Latinian Expansion – Battle of Pons Meltior


Latinia Major wasted no time in sending its forces into Onzijdigian territory. Legio II under the command of Aulus Appia proceeded south from the city of Flovios and crossed the border.

Several cohorts paved the way into enemy held lands. They marched for several hours before coming to a bridge known as Pons Meltior. It was the only crossing for miles capable of supporting the entire legion.

Advance scouts warned of enemy forces in the vicinity. With that information in hand the three cohorts bravely crossed the bridge. The legionaries watched the tree line prepared to repulse an attack at any moment. Surprisingly none came.

I, II, and III Cohors Appia continued their march when a glint of metal reflected from the trees. Onzijdigian cavalry were hidden in the trees.


In belief of a sure victory the legionaries marched in battle formation into the trees. The I Onzi Onzijdigian cavalry recoiled in surprise. A game of cat and mouse ensued where the cavalry tried to escape. Instead of getting away they were boxed in by the trees and the Latinian cohorts’ classic pincer movement.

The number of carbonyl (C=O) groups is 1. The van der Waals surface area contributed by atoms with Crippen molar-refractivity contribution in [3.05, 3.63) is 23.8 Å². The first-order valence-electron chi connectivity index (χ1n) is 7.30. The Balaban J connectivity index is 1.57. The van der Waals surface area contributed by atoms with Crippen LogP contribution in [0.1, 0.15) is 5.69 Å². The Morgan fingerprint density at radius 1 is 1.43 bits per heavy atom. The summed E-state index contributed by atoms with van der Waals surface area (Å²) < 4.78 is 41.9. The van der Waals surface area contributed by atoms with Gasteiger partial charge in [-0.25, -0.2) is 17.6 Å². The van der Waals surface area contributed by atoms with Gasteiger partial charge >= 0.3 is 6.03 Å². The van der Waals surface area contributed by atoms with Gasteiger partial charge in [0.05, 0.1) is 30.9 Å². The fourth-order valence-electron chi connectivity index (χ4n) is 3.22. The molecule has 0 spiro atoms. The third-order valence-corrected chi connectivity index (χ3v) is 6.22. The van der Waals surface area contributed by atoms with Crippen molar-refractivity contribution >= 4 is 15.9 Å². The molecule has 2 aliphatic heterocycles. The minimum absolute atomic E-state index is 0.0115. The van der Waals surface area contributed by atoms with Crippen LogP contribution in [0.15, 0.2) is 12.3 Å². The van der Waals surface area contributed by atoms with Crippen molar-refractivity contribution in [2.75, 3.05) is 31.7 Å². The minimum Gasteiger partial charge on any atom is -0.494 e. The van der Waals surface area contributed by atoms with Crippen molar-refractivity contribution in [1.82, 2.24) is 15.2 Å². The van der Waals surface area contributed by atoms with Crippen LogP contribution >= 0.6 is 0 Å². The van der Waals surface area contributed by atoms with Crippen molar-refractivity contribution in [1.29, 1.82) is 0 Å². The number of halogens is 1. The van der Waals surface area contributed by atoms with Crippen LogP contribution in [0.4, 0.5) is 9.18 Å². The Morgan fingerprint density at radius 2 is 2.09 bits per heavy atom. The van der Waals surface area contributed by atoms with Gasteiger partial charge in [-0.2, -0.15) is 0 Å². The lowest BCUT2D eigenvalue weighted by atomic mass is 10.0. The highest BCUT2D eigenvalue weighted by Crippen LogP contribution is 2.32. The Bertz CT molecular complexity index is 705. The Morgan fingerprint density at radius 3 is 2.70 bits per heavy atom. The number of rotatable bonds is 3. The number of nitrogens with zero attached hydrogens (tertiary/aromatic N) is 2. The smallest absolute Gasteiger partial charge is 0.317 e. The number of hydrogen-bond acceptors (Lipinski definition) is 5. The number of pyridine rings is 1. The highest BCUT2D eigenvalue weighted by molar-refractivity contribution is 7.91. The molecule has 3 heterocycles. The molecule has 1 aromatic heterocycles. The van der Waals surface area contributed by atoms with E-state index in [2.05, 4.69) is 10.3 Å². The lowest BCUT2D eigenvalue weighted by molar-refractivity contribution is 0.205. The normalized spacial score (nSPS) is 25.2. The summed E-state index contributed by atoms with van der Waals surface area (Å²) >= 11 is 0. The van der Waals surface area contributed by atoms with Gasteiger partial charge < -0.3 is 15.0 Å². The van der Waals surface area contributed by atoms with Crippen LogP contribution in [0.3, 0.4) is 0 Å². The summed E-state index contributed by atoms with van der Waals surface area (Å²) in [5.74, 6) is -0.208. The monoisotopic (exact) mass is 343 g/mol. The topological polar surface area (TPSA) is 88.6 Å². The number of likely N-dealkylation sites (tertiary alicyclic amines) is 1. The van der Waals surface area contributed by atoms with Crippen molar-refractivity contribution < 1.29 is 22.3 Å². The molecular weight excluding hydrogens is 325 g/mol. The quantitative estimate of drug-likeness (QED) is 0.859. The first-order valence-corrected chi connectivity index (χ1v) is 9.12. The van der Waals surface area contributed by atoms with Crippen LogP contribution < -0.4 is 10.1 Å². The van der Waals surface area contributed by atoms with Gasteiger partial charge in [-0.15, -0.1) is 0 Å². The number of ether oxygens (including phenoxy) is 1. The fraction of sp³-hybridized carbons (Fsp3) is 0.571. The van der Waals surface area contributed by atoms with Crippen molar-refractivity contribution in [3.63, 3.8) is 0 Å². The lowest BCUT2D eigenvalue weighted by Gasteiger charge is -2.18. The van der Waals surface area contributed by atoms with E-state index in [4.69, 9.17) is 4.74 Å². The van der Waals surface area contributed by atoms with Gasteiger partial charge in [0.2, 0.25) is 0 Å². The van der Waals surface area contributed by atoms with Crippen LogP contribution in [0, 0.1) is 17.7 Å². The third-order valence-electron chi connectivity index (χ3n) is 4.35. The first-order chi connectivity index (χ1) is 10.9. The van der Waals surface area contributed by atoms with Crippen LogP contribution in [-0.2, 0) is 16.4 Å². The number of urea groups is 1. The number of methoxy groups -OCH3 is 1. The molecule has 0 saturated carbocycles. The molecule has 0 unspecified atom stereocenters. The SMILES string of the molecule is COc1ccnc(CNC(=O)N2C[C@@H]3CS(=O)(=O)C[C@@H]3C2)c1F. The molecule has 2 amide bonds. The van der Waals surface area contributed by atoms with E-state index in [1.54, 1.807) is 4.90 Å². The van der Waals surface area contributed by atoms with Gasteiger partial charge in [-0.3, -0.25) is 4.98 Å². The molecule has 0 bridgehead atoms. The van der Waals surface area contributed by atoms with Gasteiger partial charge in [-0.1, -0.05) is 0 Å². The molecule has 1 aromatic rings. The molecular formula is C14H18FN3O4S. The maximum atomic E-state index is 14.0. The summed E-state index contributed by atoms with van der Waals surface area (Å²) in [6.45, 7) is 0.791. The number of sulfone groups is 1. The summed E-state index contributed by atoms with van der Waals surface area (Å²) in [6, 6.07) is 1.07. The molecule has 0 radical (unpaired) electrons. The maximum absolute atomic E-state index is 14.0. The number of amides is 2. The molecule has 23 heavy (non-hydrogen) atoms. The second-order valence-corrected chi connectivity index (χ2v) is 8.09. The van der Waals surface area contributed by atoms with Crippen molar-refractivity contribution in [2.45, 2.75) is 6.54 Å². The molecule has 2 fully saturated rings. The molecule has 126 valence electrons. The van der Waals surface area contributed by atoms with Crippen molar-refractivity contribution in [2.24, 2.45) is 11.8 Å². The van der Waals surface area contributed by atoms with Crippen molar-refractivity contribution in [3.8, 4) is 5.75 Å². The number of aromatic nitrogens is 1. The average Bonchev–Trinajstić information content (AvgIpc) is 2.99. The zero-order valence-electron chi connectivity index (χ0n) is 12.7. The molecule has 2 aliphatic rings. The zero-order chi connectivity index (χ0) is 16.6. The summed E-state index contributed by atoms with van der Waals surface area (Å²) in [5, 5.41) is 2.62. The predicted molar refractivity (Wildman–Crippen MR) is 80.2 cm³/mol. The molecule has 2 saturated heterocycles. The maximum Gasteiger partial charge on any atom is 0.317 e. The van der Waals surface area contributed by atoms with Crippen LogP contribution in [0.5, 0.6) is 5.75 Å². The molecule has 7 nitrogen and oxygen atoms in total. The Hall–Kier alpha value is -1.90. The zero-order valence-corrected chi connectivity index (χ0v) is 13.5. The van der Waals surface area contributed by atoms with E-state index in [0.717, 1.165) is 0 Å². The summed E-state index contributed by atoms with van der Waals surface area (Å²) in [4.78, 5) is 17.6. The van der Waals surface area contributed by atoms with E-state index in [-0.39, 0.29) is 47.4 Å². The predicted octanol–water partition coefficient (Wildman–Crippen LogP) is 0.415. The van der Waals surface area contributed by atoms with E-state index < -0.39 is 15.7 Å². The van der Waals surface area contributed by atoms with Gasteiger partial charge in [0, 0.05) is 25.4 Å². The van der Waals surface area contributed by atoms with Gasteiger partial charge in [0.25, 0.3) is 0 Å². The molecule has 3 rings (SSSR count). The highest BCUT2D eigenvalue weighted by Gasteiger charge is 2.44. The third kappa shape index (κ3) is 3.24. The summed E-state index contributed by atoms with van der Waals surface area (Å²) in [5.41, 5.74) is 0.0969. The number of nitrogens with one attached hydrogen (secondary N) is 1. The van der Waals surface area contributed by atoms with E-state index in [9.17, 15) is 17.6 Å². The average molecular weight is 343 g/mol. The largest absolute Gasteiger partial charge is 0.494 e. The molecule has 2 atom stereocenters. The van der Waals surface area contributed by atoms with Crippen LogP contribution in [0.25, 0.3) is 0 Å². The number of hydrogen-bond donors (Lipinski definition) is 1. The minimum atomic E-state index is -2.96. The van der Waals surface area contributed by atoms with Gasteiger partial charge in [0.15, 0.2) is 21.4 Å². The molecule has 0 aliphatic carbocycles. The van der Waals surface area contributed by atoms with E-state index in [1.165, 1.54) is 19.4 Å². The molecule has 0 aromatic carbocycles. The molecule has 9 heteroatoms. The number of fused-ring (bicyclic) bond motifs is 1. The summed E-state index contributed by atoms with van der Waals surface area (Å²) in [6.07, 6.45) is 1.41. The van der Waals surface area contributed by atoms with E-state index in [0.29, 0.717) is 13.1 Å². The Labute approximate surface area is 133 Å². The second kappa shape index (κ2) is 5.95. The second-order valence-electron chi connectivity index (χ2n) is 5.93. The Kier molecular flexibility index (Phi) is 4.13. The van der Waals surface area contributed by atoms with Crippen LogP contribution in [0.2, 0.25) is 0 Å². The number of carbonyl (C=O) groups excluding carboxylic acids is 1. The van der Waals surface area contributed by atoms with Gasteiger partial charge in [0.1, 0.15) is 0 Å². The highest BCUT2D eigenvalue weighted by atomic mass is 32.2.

With their line of retreat cut off the I Onzi had no choice but to attempt a desperate charge. Commander Marcus Odopius of the I Onzi hesitated several heart beats too long. Aulus Appia’s three cohorts threw their pila to deadly effect.


A smattering of horses were struck by the deadly weapons in their breastplates. One rider’s femur shattered as a pilum nailed him to his mount. Then the Latinian cohorts charged!

After a quick and bloody battle the day was theirs! Despite suffering 72% casualties to his I Onzi cavalry, Commander Marcus Odopius fled the battle with a retinue of seven.

Latinian losses were light. The first cohort suffered no losses. The second received 12% and the third cohort only had 5% casualties. At the end of the day II Cohors Appia stood 422 men strong and III Cohors Appia 456 strong.

Once the rest of Legio II arrived it would be ready in case Hammilar Mineraller sent troops to defend its friend. Cautious by nature Aulus Appia didn’t like to be surprised. He would make his legion prepared for all eventualities. For now the men could celebrate the day’s victory…after they constructed a temporary camp.